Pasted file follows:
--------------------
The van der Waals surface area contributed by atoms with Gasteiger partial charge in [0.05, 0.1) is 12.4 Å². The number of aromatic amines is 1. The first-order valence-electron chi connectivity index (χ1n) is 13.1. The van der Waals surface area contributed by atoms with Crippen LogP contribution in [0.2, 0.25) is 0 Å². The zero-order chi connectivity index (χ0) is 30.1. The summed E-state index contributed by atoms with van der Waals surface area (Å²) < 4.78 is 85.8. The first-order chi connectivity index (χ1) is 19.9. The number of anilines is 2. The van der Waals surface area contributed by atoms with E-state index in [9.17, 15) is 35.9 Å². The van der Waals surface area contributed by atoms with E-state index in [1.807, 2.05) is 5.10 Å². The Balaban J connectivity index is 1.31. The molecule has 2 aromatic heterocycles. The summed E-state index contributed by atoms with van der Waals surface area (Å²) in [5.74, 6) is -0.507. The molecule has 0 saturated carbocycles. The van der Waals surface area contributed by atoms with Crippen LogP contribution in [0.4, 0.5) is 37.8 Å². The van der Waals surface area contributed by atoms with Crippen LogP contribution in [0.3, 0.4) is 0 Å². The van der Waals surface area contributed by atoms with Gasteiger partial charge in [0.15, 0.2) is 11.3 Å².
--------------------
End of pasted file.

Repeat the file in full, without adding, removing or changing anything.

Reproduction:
The van der Waals surface area contributed by atoms with Gasteiger partial charge in [0.05, 0.1) is 12.4 Å². The number of aromatic amines is 1. The first-order valence-electron chi connectivity index (χ1n) is 13.1. The van der Waals surface area contributed by atoms with Crippen LogP contribution in [0.2, 0.25) is 0 Å². The zero-order chi connectivity index (χ0) is 30.1. The summed E-state index contributed by atoms with van der Waals surface area (Å²) < 4.78 is 85.8. The first-order chi connectivity index (χ1) is 19.9. The number of anilines is 2. The van der Waals surface area contributed by atoms with E-state index in [9.17, 15) is 35.9 Å². The van der Waals surface area contributed by atoms with E-state index in [1.807, 2.05) is 5.10 Å². The Balaban J connectivity index is 1.31. The molecule has 2 aromatic heterocycles. The summed E-state index contributed by atoms with van der Waals surface area (Å²) in [5.74, 6) is -0.507. The molecule has 0 saturated carbocycles. The van der Waals surface area contributed by atoms with Crippen LogP contribution in [0.4, 0.5) is 37.8 Å². The van der Waals surface area contributed by atoms with Crippen LogP contribution in [0.3, 0.4) is 0 Å². The van der Waals surface area contributed by atoms with Gasteiger partial charge in [0.15, 0.2) is 11.3 Å².